Constrained information flows in temporal networks reveal intermittent communities

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    Many real-world networks represent dynamic systems with interactions that change over time, often in uncoordinated ways and at irregular intervals. For example, university students connect in intermittent groups that repeatedly form and dissolve based on multiple factors, including their lectures, interests, and friends. Such dynamic systems can be represented as multilayer networks where each layer represents a snapshot of the temporal network. In this representation, it is crucial that the links between layers accurately capture real dependencies between those layers. Often, however, these dependencies are unknown. Therefore, current methods connect layers based on simplistic assumptions that do not capture node-level layer dependencies. For example, connecting every node to itself in other layers with the same weight can wipe out dependencies between intermittent groups, making it difficult or even impossible to identify them. In this paper, we present a principled approach to estimating node-level layer dependencies based on the network structure within each layer. We implement our node-level coupling method in the community detection framework Infomap and demonstrate its performance compared to current methods on synthetic and real temporal networks. We show that our approach more effectively constrains information inside multilayer communities so that Infomap can better recover planted groups in multilayer benchmark networks that represent multiple modes with different groups and better identify intermittent communities in real temporal contact networks. These results suggest that node-level layer coupling can improve the modeling of information spreading in temporal networks and better capture intermittent community structure.Comment: 10 pages, 10 figures, published in PR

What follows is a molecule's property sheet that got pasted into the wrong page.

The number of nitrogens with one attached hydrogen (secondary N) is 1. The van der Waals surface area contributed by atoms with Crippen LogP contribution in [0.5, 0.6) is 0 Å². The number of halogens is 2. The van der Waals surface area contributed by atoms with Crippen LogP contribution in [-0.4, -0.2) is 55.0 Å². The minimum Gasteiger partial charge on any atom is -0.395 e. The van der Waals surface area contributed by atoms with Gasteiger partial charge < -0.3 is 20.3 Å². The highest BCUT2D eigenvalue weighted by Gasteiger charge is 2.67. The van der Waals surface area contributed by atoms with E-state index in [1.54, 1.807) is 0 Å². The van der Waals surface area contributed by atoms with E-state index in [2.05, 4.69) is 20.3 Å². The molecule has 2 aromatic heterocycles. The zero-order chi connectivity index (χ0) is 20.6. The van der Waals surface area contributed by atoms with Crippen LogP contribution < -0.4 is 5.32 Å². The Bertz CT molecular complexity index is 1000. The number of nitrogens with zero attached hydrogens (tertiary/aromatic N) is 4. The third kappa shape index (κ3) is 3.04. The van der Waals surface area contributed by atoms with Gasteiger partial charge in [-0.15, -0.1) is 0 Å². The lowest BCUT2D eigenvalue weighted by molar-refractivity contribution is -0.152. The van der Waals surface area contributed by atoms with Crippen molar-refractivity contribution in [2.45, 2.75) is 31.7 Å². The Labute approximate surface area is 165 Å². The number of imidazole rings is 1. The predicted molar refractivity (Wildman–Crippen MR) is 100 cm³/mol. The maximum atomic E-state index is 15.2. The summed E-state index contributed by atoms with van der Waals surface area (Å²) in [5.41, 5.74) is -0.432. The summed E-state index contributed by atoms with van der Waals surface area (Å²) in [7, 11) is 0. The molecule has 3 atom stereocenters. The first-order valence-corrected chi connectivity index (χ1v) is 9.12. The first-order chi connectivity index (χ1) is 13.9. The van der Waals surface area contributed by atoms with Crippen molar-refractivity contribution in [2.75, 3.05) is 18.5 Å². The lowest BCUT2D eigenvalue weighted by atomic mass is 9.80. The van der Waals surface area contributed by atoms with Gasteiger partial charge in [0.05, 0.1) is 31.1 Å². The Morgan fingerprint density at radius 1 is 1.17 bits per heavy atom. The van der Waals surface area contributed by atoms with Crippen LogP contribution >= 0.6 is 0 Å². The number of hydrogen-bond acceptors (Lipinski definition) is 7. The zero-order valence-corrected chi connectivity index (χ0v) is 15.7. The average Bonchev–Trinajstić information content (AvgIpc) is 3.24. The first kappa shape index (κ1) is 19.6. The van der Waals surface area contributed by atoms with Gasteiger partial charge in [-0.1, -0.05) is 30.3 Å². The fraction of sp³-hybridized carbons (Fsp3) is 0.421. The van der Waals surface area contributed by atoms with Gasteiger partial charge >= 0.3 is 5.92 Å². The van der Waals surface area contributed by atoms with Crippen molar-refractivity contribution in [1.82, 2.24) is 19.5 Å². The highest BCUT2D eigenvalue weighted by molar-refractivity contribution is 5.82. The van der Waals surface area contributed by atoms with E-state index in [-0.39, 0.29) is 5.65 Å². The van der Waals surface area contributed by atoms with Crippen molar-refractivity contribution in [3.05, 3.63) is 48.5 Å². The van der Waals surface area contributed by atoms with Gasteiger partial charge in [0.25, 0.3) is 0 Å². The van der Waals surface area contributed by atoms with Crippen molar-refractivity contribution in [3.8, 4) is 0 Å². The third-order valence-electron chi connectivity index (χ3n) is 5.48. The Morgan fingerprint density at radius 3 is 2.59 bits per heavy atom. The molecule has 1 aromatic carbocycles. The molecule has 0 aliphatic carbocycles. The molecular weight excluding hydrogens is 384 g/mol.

Comment: Citation Statistics

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    We discuss the paper "Citation Statistics" by the Joint Committee on Quantitative Assessment of Research [arXiv:0910.3529]. In particular, we focus on a necessary feature of "good" measures for ranking scientific authors: that good measures must able to accurately distinguish between authors.Comment: Published in at http://dx.doi.org/10.1214/09-STS285B the Statistical Science (http://www.imstat.org/sts/) by the Institute of Mathematical Statistics (http://www.imstat.org